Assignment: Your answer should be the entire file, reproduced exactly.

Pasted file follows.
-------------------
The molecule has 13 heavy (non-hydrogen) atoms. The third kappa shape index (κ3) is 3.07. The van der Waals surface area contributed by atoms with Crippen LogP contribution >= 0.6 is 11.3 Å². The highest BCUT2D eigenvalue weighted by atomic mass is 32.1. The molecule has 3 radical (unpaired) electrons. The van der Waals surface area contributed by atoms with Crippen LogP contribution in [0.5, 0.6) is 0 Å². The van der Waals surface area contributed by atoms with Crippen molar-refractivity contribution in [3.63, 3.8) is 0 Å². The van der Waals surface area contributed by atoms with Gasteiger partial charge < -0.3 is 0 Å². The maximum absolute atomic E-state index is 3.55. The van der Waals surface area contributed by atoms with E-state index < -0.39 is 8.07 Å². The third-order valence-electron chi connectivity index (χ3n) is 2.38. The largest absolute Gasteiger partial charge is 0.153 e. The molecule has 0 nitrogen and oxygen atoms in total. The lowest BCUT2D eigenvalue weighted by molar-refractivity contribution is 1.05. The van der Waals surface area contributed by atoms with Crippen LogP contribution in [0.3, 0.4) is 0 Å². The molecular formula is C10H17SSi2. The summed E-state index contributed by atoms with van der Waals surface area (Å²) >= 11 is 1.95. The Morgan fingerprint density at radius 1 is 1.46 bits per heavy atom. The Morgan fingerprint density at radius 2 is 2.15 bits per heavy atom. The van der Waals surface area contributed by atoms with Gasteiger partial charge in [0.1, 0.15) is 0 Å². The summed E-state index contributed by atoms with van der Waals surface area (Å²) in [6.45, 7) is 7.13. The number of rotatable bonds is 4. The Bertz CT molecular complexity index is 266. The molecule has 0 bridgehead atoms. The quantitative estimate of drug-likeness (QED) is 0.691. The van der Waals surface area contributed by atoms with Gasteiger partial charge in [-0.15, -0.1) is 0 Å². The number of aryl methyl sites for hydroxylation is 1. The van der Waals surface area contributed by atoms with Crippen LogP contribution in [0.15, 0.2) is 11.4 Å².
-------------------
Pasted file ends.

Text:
The molecule has 13 heavy (non-hydrogen) atoms. The third kappa shape index (κ3) is 3.07. The van der Waals surface area contributed by atoms with Crippen LogP contribution >= 0.6 is 11.3 Å². The highest BCUT2D eigenvalue weighted by atomic mass is 32.1. The molecule has 3 radical (unpaired) electrons. The van der Waals surface area contributed by atoms with Crippen LogP contribution in [0.5, 0.6) is 0 Å². The van der Waals surface area contributed by atoms with Crippen molar-refractivity contribution in [3.63, 3.8) is 0 Å². The van der Waals surface area contributed by atoms with Gasteiger partial charge < -0.3 is 0 Å². The maximum absolute atomic E-state index is 3.55. The van der Waals surface area contributed by atoms with E-state index < -0.39 is 8.07 Å². The third-order valence-electron chi connectivity index (χ3n) is 2.38. The largest absolute Gasteiger partial charge is 0.153 e. The molecule has 0 nitrogen and oxygen atoms in total. The lowest BCUT2D eigenvalue weighted by molar-refractivity contribution is 1.05. The van der Waals surface area contributed by atoms with Crippen LogP contribution in [0.3, 0.4) is 0 Å². The molecular formula is C10H17SSi2. The summed E-state index contributed by atoms with van der Waals surface area (Å²) >= 11 is 1.95. The Morgan fingerprint density at radius 1 is 1.46 bits per heavy atom. The Morgan fingerprint density at radius 2 is 2.15 bits per heavy atom. The van der Waals surface area contributed by atoms with Gasteiger partial charge in [0.1, 0.15) is 0 Å². The summed E-state index contributed by atoms with van der Waals surface area (Å²) in [6.45, 7) is 7.13. The number of rotatable bonds is 4. The Bertz CT molecular complexity index is 266. The molecule has 0 bridgehead atoms. The quantitative estimate of drug-likeness (QED) is 0.691. The van der Waals surface area contributed by atoms with Gasteiger partial charge in [-0.15, -0.1) is 0 Å². The number of aryl methyl sites for hydroxylation is 1. The van der Waals surface area contributed by atoms with Crippen LogP contribution in [0.15, 0.2) is 11.4 Å².